When we compare them to their native compressed codecs at off exposures, both are pretty bad.
It is always best to shoot with the camera with the most recoverable image. When you’re on the move, things are happening quickly and mistakes occur, but the true mark of professionalism is consistency in your final output.
There is no question that Sony bests Canon in sharpness with the FX9. The FX9 downsamples from a 6K sensor to output it’s crystal clear 4K image, and the clarity is very apparent when zoomed in to 500x.
Ergonomics, Physical Size, and Layout
It’s obvious from just looking at pictures of it that the FX9 is a fairly long camera. It’s shape and design are fantastic for shoulder mounting. With its built-in shoulder rest and extension side handle, you can shoot all day without any worries. However, you’re going to run into issues packing it, carrying it, and mounting it to a gimbal.
The C300 III has a perfectly designed, small, ergonomic body that makes holding it in your hand as comfortable as mounting it to a gimbal, and packing it to take with you anywhere in the world.
Both cameras present the camera operator with ample buttons on the left side of the camera to access controls quickly and are user customizable, but Canon’s are much more clearly labeled and easier to locate quickly.
Sony’s layout is rather jarring at first and finding the settings your need isn’t as intuitive. Canon has clearly spent a lot more time crafting their user interface – not just externally, but in the menu system as well.
Canon’s menus are always clear and easy to navigate, but Sony has historically unpleasant menu structures for all of their cameras.
- Built-In NDs
- Having built-in NDs in any camera is a game changer, and it’s something that has become standard in all-in-one rigs like these. The C300 III has selectable 2, 4, 6, 8, and 10 stops of ND to the FX9’s 2-7 stop electronic, variable ND filter. I really like the ability to precisely dial in an exact ND on the FX9, but 7 stops fails a little too short of the mark if you’re intending to shoot at a wide open f-stop on a sunny day.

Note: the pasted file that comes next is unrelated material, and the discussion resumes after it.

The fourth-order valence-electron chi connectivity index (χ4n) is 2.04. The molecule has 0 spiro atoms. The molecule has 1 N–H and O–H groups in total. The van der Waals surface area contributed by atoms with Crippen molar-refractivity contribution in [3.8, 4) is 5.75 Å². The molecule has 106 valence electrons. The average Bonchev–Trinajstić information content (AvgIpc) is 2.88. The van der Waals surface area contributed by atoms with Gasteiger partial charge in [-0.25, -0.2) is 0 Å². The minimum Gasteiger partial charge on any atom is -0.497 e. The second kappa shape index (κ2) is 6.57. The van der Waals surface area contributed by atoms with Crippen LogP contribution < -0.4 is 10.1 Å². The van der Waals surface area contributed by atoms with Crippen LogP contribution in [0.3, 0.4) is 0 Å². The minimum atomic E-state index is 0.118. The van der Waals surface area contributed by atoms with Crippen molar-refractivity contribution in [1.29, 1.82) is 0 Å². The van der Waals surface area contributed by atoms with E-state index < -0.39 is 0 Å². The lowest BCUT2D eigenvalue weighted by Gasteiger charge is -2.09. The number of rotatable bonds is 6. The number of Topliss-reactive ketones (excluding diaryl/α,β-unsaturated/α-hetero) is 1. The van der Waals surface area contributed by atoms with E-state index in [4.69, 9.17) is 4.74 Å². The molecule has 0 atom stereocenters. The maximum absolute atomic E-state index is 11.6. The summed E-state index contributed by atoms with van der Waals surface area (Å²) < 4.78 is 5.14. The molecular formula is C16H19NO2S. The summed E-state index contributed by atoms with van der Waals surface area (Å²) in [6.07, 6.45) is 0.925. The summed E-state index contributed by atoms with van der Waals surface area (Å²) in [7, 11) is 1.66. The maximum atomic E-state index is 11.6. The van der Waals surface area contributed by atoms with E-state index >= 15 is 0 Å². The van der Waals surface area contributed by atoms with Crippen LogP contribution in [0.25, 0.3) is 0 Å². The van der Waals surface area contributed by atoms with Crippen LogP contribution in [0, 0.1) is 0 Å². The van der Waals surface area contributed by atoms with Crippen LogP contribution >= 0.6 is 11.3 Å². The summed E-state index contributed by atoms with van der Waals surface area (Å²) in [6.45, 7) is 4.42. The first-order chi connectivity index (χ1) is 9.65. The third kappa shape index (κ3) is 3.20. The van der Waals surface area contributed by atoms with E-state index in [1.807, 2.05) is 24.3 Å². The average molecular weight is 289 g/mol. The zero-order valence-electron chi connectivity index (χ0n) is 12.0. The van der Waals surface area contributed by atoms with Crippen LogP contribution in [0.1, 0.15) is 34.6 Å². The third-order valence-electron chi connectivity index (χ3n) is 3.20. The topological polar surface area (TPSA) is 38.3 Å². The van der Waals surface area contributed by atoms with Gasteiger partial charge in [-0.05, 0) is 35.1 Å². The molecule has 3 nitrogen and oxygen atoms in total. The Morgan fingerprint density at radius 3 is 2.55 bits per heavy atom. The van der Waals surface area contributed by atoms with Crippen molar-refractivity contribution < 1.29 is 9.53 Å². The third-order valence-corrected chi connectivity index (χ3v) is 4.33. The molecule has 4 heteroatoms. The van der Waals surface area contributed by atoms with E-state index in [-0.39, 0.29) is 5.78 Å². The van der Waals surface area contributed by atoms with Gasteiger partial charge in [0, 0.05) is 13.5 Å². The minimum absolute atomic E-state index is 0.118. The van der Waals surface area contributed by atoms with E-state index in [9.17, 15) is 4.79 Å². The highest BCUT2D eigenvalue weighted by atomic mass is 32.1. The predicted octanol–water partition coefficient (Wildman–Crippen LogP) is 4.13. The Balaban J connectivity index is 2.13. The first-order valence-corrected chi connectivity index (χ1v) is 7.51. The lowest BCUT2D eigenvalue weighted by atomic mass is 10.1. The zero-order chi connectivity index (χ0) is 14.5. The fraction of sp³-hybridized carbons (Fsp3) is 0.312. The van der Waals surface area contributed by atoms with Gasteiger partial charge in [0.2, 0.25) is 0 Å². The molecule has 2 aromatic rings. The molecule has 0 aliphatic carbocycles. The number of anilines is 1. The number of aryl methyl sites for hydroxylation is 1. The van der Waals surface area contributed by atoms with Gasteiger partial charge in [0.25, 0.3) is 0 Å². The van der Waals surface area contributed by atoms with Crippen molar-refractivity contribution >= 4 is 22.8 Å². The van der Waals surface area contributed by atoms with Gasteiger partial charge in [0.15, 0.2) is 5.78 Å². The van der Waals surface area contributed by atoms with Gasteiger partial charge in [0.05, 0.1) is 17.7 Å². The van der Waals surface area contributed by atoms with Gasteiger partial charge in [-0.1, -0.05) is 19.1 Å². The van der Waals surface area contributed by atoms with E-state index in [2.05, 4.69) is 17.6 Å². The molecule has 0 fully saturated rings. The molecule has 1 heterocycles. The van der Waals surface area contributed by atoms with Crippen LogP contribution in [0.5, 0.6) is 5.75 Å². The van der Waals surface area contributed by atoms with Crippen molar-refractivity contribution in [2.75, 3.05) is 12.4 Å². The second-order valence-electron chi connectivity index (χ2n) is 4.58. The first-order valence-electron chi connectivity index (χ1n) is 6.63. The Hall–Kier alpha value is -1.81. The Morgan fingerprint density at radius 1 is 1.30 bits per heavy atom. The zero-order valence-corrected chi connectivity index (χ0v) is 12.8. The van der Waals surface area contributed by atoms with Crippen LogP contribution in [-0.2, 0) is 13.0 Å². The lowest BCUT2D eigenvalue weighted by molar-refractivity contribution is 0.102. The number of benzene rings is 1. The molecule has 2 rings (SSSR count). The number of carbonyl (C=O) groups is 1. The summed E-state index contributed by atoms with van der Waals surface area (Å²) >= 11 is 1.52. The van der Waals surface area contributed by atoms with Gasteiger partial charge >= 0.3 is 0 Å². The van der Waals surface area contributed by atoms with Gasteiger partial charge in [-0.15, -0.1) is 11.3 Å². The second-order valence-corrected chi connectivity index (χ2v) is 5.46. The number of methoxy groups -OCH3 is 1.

- Slow Motion
- The FX9 Features high speed frame rates of up to 60p in 4K.
- The C300 III captures 4K at up to 120fps, and still has the ability to use DPAF at its top speed.
- Image Stabilization
- Both cameras feature Electronic Image Stabilization (EIS) but the FX9 allows you to record that information as metadata on the clip and apply that stabilization in post – allowing you to tweak it to your liking.
- The C300III’s EIS is all in-camera and isn’t adjustable in post.
- Raw Recording
- The C300 III records raw in Canon’s Cinema Raw Light codec internally.
- A future firmware update will unlock 16-bit external raw recording on the FX9.
- Sensor Windowing
- The C300 III doesn’t allow you to window the image sensor.
- Sony’s FX9 can shoot in full frame or Super 35 mode, giving you more reach with your lenses.
With so many fantastic features, it’s really tough to call out a winner between these two cameras. Both will serve whoever shoots with them well, and add to your cinematic compositions stand out like never before. They’re both the next iteration of their older siblings, the C300II and the FS7, which were tremendously popular with camera operators, rental houses, and production companies all over the world.
You can’t go wrong with either of these cameras, but unfortunately, there is just no clear winner between the two. I started this out by saying that I wish there was a clear winner, but how boring would the world be if things were so cut and dry?
[source: Potato Jet]